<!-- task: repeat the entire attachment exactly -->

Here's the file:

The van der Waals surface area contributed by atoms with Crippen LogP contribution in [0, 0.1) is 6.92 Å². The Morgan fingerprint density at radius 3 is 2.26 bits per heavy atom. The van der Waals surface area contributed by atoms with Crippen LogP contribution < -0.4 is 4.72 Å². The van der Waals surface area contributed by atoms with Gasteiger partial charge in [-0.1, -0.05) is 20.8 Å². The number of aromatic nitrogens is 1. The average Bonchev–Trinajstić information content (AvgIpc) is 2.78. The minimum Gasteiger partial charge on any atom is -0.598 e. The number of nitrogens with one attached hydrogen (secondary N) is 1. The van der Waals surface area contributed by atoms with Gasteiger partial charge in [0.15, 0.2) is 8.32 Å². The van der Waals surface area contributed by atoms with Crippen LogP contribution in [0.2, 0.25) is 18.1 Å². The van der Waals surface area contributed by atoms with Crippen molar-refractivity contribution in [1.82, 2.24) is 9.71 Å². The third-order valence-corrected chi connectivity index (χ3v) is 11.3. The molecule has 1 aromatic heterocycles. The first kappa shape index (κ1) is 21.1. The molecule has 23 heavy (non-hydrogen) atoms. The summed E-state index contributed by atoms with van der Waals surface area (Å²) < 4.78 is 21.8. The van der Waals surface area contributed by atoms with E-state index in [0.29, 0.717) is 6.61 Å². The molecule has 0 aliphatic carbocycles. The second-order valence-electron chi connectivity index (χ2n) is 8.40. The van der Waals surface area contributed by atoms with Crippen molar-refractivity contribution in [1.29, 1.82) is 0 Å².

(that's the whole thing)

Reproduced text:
The van der Waals surface area contributed by atoms with Crippen LogP contribution in [0, 0.1) is 6.92 Å². The Morgan fingerprint density at radius 3 is 2.26 bits per heavy atom. The van der Waals surface area contributed by atoms with Crippen LogP contribution < -0.4 is 4.72 Å². The van der Waals surface area contributed by atoms with Gasteiger partial charge in [-0.1, -0.05) is 20.8 Å². The number of aromatic nitrogens is 1. The average Bonchev–Trinajstić information content (AvgIpc) is 2.78. The minimum Gasteiger partial charge on any atom is -0.598 e. The number of nitrogens with one attached hydrogen (secondary N) is 1. The van der Waals surface area contributed by atoms with Gasteiger partial charge in [0.15, 0.2) is 8.32 Å². The van der Waals surface area contributed by atoms with Crippen LogP contribution in [0.2, 0.25) is 18.1 Å². The van der Waals surface area contributed by atoms with Crippen molar-refractivity contribution in [1.82, 2.24) is 9.71 Å². The third-order valence-corrected chi connectivity index (χ3v) is 11.3. The molecule has 1 aromatic heterocycles. The first kappa shape index (κ1) is 21.1. The molecule has 23 heavy (non-hydrogen) atoms. The summed E-state index contributed by atoms with van der Waals surface area (Å²) < 4.78 is 21.8. The van der Waals surface area contributed by atoms with E-state index in [0.29, 0.717) is 6.61 Å². The molecule has 0 aliphatic carbocycles. The second-order valence-electron chi connectivity index (χ2n) is 8.40. The van der Waals surface area contributed by atoms with Crippen molar-refractivity contribution in [1.29, 1.82) is 0 Å².